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Liebfraumilch or Liebfrauenmilch (German for 'Beloved lady's milk', in reference to the Virgin Mary) is a style of semi-sweet white German wine which may be produced, mostly for export, in the regions Rheinhessen, Palatinate, Rheingau and Nahe. The original German spelling of the word is Liebfrauenmilch, given to the wine produced from the vineyards of the Liebfrauenkirche or "Church of Our Lady" in the Rhineland-Palatinate city of Worms since the eighteenth century. The spelling Liebfraumilch is more common on labels of exported wine.[unreliable source?]
The generic label Liebfraumilch is typically used to market vintages from anywhere in most of the major wine growing areas of Germany, the notable exception being Mosel. Wine with very similar characteristics but made from higher quality grapes can be labeled as Spätlese or Auslese. In the U.S. and the UK, perhaps the best known example has been Blue Nun, which no longer uses the Liebfraumilch designation.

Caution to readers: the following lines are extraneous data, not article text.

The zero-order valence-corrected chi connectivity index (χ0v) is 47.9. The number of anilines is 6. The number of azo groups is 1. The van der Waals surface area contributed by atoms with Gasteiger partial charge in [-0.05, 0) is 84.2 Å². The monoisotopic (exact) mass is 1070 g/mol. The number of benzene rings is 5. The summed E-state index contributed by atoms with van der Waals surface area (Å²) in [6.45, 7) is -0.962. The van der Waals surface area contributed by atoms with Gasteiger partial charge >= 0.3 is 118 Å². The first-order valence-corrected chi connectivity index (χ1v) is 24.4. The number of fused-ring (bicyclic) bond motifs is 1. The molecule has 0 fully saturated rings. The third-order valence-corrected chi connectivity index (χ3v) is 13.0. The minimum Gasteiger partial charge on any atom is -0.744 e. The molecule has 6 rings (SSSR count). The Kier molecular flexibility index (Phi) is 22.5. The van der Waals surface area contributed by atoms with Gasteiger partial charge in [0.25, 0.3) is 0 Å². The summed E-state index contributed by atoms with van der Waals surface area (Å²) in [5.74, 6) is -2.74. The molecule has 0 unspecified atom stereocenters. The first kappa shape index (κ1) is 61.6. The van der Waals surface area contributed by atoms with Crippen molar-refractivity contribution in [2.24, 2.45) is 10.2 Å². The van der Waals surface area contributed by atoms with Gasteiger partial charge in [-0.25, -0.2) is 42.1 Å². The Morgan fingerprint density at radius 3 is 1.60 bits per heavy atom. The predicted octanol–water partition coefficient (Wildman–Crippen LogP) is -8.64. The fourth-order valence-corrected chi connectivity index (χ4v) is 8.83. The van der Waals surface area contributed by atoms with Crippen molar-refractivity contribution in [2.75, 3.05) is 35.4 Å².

While the term Liebfraumilch is associated with low quality wine, German wine classification requires it to be at the Qualitätswein bestimmter Anbaugebiete (QbA) level—the second rank of four. It must also be from Rheinhessen, Pfalz, Nahe or Rheingau, the grapes used must be at least 70% Riesling, Silvaner or Müller-Thurgau, and it must have 18–40 grams per litre (2.9–6.4 oz/imp gal) residual sugar.